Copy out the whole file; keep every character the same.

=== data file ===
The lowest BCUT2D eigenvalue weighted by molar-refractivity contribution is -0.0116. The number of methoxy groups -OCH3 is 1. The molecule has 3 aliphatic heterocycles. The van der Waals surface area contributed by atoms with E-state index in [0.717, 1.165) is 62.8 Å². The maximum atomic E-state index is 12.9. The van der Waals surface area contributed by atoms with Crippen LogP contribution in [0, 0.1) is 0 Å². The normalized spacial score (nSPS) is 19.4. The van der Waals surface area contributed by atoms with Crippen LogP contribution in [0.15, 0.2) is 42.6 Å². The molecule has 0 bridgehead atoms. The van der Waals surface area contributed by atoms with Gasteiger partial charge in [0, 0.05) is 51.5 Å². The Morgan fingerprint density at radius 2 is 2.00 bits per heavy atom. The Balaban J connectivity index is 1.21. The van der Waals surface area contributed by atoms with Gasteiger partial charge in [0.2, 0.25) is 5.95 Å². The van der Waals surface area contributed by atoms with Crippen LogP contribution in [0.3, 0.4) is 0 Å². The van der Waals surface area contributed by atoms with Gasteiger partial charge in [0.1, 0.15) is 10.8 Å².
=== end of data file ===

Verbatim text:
The lowest BCUT2D eigenvalue weighted by molar-refractivity contribution is -0.0116. The number of methoxy groups -OCH3 is 1. The molecule has 3 aliphatic heterocycles. The van der Waals surface area contributed by atoms with E-state index in [0.717, 1.165) is 62.8 Å². The maximum atomic E-state index is 12.9. The van der Waals surface area contributed by atoms with Crippen LogP contribution in [0, 0.1) is 0 Å². The normalized spacial score (nSPS) is 19.4. The van der Waals surface area contributed by atoms with Crippen LogP contribution in [0.15, 0.2) is 42.6 Å². The molecule has 0 bridgehead atoms. The van der Waals surface area contributed by atoms with Gasteiger partial charge in [0, 0.05) is 51.5 Å². The Morgan fingerprint density at radius 2 is 2.00 bits per heavy atom. The Balaban J connectivity index is 1.21. The van der Waals surface area contributed by atoms with Gasteiger partial charge in [0.2, 0.25) is 5.95 Å². The van der Waals surface area contributed by atoms with Crippen LogP contribution in [0.3, 0.4) is 0 Å². The van der Waals surface area contributed by atoms with Gasteiger partial charge in [0.1, 0.15) is 10.8 Å².